A long-time showcase for opera productions, Glyndebourne is now in a three-year collaboration with the White Cube gallery to add a season-long showing of art, launching with work by Georg Baselitz, in an on-site pop-up gallery designed by Carmody Groarke. Cate St Hill reports
Dozens of pairs of legs and feet, all in coquettish stilettos, spin as if dancing the can-can. They're the latest series of paintings by provocative German artist Georg Baselitz for White Cube, installed in a new temporary pavilion designed by Carmody Groarke in the leafy grounds of Glyndebourne.
There's something distinctly theatrical, if a little risqué, about them placed in this most bucolic of settings, with the gently rolling hills and bleating sheep in the near distance.
At first it might seem like an odd pairing, a contemporary art gallery and great opera house on the site of a historic English country manor - indeed, the smart, black-tied guests might get a little bit of a shock when they realise the paintings explicitly reference swastikas - but Glyndebourne is trying to attract an edgier crowd.
Although it has never had a formal gallery space before, Glyndebourne has a long history of the visual arts. David Hockney designed the set for a production of The Rake's Progress in 1975, Henry Moore's Draped Reclining Woman was lent from the Tate for the gardens for 25 years in 1995, and Julian Opie, Fiona Rae, Grayson Perry and Anish Kapoor have all produced artwork for the programme book.
The gallery space is tight at 10m x 8m. Photo Credit: Luke Hayes
There's also an artists-in-residence programme, started in 2010, which invites selected local artists to create pieces including sculptures and sketches inspired by activity on the estate.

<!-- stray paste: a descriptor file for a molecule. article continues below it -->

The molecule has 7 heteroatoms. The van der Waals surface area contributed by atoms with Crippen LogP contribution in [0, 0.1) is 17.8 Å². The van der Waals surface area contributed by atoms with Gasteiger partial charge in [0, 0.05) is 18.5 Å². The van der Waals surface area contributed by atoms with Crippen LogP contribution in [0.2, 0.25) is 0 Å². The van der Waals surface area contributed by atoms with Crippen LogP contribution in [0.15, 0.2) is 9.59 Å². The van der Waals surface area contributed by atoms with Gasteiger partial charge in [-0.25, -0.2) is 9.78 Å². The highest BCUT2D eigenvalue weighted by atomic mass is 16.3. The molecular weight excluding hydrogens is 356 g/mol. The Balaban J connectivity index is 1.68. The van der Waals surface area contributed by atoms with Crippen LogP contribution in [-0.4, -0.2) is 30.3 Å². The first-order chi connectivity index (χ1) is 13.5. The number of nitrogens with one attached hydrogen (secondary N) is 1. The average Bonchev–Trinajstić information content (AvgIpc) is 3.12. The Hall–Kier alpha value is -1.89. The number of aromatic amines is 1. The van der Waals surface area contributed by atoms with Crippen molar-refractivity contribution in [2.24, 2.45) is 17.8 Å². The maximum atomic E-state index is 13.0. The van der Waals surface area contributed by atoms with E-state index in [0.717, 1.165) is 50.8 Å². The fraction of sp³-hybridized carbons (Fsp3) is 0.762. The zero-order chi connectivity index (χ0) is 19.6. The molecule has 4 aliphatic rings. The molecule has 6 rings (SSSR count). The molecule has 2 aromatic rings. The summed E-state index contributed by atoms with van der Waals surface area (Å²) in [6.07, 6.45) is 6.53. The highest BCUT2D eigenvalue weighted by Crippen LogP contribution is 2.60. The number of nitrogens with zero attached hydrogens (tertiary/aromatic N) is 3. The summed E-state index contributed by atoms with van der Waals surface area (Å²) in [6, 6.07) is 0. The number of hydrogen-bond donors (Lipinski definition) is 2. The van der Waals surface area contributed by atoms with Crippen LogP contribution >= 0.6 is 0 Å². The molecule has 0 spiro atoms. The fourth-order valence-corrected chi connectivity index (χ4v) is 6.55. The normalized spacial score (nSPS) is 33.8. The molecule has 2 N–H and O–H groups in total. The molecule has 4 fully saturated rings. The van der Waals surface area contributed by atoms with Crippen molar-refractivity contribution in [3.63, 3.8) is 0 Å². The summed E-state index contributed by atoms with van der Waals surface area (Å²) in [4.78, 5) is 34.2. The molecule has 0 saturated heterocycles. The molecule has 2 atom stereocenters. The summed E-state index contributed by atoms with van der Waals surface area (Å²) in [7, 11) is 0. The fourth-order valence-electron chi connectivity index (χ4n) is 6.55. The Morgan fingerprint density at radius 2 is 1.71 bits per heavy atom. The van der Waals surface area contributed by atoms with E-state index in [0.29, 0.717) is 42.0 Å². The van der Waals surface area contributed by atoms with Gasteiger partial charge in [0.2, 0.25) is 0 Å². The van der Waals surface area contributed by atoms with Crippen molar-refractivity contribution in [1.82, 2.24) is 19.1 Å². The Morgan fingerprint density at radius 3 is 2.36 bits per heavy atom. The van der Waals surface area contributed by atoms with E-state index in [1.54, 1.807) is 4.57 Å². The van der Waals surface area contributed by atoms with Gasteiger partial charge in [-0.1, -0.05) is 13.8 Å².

The collaboration with White Cube will run over three years, Carmody Groarke's pop-up gallery space being dismantled and built again each festival season, with Baselitz being the inaugural exhibition. Baselitz, now 77, made the series of 14 paintings, halfway between abstraction and figuration, especially for Glyndebourne (not all can be shown in the gallery). Each piece, enclosed in a golden frame, is named after music, referencing Bach, Mozart and Wagner as well as hurdy-gurdy and folk music.
'We didn't want it to be a simple illustration of Glyndebourne's programme, that would have just been a one-liner. We wanted to make it a bit more challenging for the visitor,' says exhibition curator Andrea Schlieker. 'This is a very lighthearted, frivolous series - it's very playful; you can see windmills, turntables, the hands of clocks. The whole notion of velocity and movement is very important. Baselitz paints his canvases very fast on the floor, using brushes and sticks, and sometimes his fingers.'
Carmody Groarke's pavilion is similar in construction to its pavilions for the 2011 Frieze Art Fair. Photo Credit: Luke Hayes
The pavilion, positioned on a former picnic area, sits to the south-east of Michael Hopkins' 1,200-seat auditorium (built in 1994), looking on to the estate's gardens and lake. Its design is relatively simple - a wooden shed-like box with a sloping roof. Made of plywood and clad in translucent plastic, it is similar in construction to Carmody Groarke's temporary pavilions for Frieze Art Fair in 2011.
Inside, the tight 10m x 8m gallery space is bordered on three sides by balconies that provide a buffer between the building and the landscape surrounding it. 'We had lots of debates about whether the pavilion should be literally a white cube. In the end we came up with the idea that it should be a building within a building, so there was not an abrupt inside/outside boundary,' says Andy Groarke of Carmody Groarke.
From the opening exhibition Georg Baselitz's Fire! A Song (Feuer! Ein Lied) 2015. Photo Credit: Jochen Littkemann Courtesy of White Cube
'We wanted to attract chance encounters into the gallery and the pavilion to still be part of the promenade around the gardens.'
Inside the pavilion you could almost be in any white-walled gallery, but in those not-quite-inside/ not-quite-outside spaces, visitors are afforded a wonderful, elevated view over the lake. And that's why you go to Glyndebourne, for the setting.